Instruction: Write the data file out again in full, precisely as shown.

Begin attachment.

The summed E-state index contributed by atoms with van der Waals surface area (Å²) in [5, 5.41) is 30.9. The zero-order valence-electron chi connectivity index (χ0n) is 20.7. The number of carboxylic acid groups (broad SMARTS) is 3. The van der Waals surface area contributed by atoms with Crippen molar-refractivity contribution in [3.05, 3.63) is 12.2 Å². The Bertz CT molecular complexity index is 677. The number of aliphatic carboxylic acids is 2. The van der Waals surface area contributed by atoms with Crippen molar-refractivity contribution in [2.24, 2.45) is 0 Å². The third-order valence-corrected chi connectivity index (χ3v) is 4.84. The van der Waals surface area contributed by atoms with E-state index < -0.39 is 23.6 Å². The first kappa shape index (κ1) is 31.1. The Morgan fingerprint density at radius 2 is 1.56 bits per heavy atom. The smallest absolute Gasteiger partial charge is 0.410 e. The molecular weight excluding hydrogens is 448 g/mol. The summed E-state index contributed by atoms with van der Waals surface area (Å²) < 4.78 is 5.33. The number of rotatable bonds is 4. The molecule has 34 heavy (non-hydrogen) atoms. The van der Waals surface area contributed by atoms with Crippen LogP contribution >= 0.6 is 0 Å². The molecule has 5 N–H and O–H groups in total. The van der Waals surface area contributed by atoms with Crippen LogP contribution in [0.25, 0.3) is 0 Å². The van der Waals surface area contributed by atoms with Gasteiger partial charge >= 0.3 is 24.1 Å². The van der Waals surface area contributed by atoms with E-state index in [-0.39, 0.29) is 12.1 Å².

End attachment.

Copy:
The summed E-state index contributed by atoms with van der Waals surface area (Å²) in [5, 5.41) is 30.9. The zero-order valence-electron chi connectivity index (χ0n) is 20.7. The number of carboxylic acid groups (broad SMARTS) is 3. The van der Waals surface area contributed by atoms with Crippen molar-refractivity contribution in [3.05, 3.63) is 12.2 Å². The Bertz CT molecular complexity index is 677. The number of aliphatic carboxylic acids is 2. The van der Waals surface area contributed by atoms with Crippen molar-refractivity contribution in [2.24, 2.45) is 0 Å². The third-order valence-corrected chi connectivity index (χ3v) is 4.84. The van der Waals surface area contributed by atoms with E-state index < -0.39 is 23.6 Å². The first kappa shape index (κ1) is 31.1. The Morgan fingerprint density at radius 2 is 1.56 bits per heavy atom. The smallest absolute Gasteiger partial charge is 0.410 e. The molecular weight excluding hydrogens is 448 g/mol. The summed E-state index contributed by atoms with van der Waals surface area (Å²) < 4.78 is 5.33. The number of rotatable bonds is 4. The molecule has 34 heavy (non-hydrogen) atoms. The van der Waals surface area contributed by atoms with Crippen LogP contribution >= 0.6 is 0 Å². The molecule has 5 N–H and O–H groups in total. The van der Waals surface area contributed by atoms with Crippen LogP contribution in [0.25, 0.3) is 0 Å². The van der Waals surface area contributed by atoms with Gasteiger partial charge >= 0.3 is 24.1 Å². The van der Waals surface area contributed by atoms with E-state index in [-0.39, 0.29) is 12.1 Å².